reduced his rental payment to $100 to compensate for the plumbing repairs. Marie
provides you with the following additional information for the rental in 2014.
Property taxes
Other maintenance expenses

Insurance expense
Management fee
Depreciation (to be computed)


The rental property is located at 123 Fenton Street, Denver, CO 80473. Local
practice is to allocate 12 percent of the fair market value of the property to the land.
(See #7.) Marie makes all decisions with respect to the property.


Marie paid $2,050 in real estate taxes on her principal residence. The real estate tax is
used to pay for town schools and other municipal services.


Marie drives a 2013 Honda Civic. Her car registration fee (based on the car year) is $50
and covers the period 1/1/14 through 12/31/14. In addition, she paid $280 in property tax
(shown as owners tax on the car registration form) to the state based on the book value of
the car.


Marie incurred the following unreimbursed medical costs:
Prescription drugs
Over-the-counter drugs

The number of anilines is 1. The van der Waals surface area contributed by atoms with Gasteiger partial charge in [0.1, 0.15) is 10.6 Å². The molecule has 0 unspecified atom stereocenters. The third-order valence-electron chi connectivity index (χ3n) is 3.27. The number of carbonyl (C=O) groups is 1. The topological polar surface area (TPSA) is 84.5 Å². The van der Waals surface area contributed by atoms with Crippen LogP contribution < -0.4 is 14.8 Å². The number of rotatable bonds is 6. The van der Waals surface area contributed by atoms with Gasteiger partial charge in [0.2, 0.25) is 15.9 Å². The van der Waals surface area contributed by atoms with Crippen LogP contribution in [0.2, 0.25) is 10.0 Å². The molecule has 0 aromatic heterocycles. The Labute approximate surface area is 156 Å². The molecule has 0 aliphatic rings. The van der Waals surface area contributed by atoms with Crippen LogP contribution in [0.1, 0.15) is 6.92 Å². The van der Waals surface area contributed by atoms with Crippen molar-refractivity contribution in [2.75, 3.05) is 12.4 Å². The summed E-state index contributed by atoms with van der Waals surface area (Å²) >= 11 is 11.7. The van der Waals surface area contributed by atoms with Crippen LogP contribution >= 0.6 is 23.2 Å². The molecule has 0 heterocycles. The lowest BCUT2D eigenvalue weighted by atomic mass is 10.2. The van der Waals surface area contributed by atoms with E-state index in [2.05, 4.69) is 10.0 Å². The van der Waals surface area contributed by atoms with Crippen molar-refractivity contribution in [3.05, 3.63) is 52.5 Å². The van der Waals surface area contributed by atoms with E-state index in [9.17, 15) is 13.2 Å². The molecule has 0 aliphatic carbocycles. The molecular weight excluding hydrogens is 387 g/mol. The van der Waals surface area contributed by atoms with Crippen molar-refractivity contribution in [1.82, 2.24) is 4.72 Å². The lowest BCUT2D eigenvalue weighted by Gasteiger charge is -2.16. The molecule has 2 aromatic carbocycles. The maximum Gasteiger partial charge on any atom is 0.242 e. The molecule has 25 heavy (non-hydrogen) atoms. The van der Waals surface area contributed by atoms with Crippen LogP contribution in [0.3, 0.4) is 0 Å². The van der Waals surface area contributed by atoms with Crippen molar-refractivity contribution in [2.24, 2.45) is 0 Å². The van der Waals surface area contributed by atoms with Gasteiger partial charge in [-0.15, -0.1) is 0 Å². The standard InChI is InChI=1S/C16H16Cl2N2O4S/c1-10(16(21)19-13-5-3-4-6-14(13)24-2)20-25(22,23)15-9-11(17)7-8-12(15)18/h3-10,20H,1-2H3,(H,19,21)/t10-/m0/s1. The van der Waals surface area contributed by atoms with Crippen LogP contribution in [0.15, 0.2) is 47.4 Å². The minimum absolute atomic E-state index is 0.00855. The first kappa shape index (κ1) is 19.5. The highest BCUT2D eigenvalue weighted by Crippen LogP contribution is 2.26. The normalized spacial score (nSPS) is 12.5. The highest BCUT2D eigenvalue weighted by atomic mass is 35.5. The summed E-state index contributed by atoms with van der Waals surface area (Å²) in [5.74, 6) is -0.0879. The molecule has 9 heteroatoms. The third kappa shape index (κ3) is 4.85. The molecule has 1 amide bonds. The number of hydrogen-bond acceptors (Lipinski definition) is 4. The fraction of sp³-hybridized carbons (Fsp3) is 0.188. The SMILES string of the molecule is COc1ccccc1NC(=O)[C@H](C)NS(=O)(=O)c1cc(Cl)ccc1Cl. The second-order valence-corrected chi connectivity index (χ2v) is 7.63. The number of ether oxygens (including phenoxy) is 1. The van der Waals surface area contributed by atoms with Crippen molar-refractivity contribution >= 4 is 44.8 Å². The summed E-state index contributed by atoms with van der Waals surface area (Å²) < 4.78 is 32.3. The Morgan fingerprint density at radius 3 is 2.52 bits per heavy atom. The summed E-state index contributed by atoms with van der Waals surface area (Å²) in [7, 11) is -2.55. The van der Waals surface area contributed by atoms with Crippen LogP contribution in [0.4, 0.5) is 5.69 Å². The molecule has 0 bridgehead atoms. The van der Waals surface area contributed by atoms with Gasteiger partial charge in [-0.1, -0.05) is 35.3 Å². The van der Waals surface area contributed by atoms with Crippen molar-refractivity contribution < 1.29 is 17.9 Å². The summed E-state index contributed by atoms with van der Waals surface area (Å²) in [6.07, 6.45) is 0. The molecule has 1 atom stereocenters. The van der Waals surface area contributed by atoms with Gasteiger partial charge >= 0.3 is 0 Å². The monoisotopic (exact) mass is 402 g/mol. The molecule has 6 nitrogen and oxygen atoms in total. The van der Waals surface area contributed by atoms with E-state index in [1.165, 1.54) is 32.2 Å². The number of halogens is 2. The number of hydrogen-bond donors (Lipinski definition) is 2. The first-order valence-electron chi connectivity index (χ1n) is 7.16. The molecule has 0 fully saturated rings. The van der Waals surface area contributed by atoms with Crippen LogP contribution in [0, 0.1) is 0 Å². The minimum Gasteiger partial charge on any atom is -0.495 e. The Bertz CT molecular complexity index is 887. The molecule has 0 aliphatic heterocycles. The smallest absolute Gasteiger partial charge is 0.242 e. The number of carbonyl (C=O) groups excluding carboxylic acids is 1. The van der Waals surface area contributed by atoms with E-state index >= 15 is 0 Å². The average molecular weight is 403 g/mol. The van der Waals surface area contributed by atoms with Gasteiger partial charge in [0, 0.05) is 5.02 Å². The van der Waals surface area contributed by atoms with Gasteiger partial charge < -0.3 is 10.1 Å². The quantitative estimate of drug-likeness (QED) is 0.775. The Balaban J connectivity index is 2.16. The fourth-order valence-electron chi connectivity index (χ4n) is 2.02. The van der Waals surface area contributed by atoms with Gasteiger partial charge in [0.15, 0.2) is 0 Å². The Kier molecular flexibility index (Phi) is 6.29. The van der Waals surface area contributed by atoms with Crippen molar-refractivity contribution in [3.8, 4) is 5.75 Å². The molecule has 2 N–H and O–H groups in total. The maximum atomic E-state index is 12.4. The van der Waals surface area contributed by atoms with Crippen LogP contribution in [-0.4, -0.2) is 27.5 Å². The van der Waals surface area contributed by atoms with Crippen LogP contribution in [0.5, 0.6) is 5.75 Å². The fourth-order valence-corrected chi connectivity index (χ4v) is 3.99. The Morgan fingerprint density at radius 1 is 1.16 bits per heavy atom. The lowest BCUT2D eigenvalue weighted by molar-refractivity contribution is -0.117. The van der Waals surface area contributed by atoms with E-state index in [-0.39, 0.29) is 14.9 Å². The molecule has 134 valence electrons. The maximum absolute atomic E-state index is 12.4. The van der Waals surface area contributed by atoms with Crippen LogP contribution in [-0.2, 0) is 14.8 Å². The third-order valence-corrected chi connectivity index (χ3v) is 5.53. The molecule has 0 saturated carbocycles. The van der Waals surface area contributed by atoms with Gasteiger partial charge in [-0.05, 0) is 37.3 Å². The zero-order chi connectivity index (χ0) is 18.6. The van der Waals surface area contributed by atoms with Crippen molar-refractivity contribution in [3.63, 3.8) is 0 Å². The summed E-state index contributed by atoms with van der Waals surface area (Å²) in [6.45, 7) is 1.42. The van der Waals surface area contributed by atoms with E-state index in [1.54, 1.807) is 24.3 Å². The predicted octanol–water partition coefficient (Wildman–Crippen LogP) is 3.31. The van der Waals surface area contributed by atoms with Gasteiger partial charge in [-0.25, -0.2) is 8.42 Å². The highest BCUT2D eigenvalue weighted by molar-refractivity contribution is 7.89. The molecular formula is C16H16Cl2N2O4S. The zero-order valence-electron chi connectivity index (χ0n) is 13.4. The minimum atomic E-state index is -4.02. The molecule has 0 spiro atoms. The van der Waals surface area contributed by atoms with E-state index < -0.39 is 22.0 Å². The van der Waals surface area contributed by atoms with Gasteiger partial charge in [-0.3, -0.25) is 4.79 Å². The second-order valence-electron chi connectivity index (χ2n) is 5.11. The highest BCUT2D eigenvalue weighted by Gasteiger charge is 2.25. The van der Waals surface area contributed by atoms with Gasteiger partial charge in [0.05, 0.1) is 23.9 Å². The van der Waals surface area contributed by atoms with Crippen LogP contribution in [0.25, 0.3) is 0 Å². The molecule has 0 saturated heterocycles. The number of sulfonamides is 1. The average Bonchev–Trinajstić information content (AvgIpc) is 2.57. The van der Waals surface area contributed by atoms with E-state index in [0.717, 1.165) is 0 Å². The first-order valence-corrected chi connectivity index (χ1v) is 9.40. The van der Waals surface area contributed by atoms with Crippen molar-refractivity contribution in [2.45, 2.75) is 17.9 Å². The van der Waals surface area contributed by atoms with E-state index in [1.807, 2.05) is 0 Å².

Emergency room charges
LASIK eye surgery


On March 1, Marie took advantage of low interest rates and refinanced her $75,000 home
mortgage with her original lender. The new home loan is for 15 years. She paid $215 in
closing costs and $1,500 in discount points (prepaid interest) to obtain the loan. The house
is worth $155,000, and Marie ‘s basis in the house is $90,000. As part of the refinancing
arrangement, she also obtained a $10,000 home-equity loan. She used the proceeds from
the home-equity loan to reduce the balance due on her credit cards. Marie received several
Form 1098 statements from her bank for interest paid by her in 2014. Details appear below.
Primary home mortgage
Home-equity loan
Credit cards
Car loan


Here are the Form 1098 statements that she received from her bank:
1098 Mortgage Interest Statement

Fritz Bank of Colorado
Southeast Bank of Colorado

Mortgage Interest
Home-equity loan



On May 14, 2014, Marie contributed clothing to the Salvation Army. The original cost of the
clothing was $740. She has substantiation valuing the donation at $360. The Salvation